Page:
The movie, which is written and directed by Suicide Squad’s David Ayer, follows LaBeouf and Bobby Soto as two enforcers for a crime lord who run into trouble when an old rival reappears.
Critics have slammed the film for perpetuating negative stereotypes of Latino people, with The Los Angeles Times writer Carlos Aguilar saying: “One of the most atrocious viewing experiences of the year, The Tax Collector relies on a trite visual language built on obvious flashbacks and bland imagery that match the unimaginatively dreadful writing where every Latino in sight is a gangster."
Jeannette Catsoulis, for The New York Times, described the film as a “generic gangland banger” with a “madly illogical plot”. She adds that LaBeouf did his best given the circumstances.
Variety’s Peter Debruge pulled no punches, writing that the movie is “bloody, barely coherent and about as fun as having your face dragged across asphalt from a moving SUV”.
IndieWire’s Eric Kohn called the film “a slog of vulgar threats and violent outbursts”, adding that it trades “substance for anger until the credits bring some measure of peace”.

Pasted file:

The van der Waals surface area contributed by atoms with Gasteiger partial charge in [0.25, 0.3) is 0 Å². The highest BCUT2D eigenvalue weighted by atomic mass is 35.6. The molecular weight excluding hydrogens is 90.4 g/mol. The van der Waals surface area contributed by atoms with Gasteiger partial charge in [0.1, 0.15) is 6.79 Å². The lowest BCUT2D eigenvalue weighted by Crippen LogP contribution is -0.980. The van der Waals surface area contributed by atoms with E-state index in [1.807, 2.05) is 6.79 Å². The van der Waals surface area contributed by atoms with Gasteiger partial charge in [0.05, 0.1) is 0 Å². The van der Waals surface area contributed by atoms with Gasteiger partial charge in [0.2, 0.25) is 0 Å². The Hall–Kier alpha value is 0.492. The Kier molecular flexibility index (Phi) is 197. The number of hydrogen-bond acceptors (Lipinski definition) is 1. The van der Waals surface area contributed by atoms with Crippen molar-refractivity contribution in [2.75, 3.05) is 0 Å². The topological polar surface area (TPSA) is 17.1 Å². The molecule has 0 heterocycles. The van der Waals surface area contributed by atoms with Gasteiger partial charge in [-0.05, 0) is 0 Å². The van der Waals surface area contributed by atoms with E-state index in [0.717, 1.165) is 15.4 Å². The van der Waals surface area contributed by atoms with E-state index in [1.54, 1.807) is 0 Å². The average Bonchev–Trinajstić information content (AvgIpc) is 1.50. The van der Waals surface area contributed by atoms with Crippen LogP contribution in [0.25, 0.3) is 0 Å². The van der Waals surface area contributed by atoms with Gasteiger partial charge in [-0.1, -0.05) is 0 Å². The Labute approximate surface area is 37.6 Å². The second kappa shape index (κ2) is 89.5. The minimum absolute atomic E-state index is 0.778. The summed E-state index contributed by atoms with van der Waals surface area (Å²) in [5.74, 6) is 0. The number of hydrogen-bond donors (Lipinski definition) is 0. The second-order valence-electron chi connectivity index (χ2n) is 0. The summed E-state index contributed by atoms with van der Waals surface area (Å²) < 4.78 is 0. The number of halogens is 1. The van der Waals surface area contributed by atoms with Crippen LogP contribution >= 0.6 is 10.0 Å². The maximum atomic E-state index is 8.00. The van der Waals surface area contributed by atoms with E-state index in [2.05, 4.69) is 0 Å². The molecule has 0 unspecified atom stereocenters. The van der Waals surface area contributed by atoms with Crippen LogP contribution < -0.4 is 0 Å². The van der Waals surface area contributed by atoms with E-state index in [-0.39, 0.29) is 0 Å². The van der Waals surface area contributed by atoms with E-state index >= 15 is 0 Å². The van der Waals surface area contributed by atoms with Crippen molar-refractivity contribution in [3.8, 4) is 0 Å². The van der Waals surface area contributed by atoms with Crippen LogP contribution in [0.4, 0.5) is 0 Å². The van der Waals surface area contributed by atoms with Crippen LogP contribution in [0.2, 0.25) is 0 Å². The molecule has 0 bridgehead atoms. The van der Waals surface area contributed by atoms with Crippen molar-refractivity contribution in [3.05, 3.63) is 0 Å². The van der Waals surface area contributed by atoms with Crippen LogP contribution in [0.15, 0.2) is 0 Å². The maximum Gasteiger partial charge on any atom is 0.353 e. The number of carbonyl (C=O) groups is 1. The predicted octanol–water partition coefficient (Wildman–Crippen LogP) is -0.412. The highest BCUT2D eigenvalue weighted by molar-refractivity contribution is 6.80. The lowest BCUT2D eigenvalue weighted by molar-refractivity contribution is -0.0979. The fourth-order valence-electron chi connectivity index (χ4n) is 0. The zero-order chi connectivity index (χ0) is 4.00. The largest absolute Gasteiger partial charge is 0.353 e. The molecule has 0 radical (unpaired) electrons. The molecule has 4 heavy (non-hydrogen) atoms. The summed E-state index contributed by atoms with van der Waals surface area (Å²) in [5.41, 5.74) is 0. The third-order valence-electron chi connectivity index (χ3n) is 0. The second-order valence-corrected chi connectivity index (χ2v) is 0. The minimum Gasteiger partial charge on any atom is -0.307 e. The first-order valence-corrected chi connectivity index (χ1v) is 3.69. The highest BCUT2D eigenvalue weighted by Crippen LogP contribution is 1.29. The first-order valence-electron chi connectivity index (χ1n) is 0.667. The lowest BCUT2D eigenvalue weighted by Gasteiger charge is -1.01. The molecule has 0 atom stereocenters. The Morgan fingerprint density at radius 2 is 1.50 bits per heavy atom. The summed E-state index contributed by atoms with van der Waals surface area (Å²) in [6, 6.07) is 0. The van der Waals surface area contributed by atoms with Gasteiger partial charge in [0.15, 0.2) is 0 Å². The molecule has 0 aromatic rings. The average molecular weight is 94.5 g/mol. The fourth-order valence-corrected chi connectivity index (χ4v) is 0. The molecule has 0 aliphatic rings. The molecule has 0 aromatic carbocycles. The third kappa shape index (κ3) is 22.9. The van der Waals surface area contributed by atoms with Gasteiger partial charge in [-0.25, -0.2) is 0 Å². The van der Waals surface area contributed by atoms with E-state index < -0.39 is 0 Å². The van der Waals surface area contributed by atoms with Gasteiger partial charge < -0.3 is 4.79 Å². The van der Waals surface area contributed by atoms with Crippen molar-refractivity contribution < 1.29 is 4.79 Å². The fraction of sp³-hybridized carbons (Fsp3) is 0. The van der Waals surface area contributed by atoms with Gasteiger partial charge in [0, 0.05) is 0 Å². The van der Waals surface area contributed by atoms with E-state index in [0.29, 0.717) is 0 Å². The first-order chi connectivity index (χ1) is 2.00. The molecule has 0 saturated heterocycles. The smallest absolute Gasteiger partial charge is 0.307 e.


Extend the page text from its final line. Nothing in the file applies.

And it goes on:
The Tax Collector has been controversial in the lead up to its release. Ayer was forced to defend LaBeouf’s role earlier this year after it was suggested he was playing a character of Latin-American descent.
However, Ayer has said that while LaBeouf’s character is influenced by Latino culture, the actor is in fact playing a white man.
Ayer’s 2012 police thriller End of Watch, starring Jake Gyllenhaal and Michael Peña, was also controversial. It was condemned by some critics for its depiction of almost exclusively black and Latino criminals.
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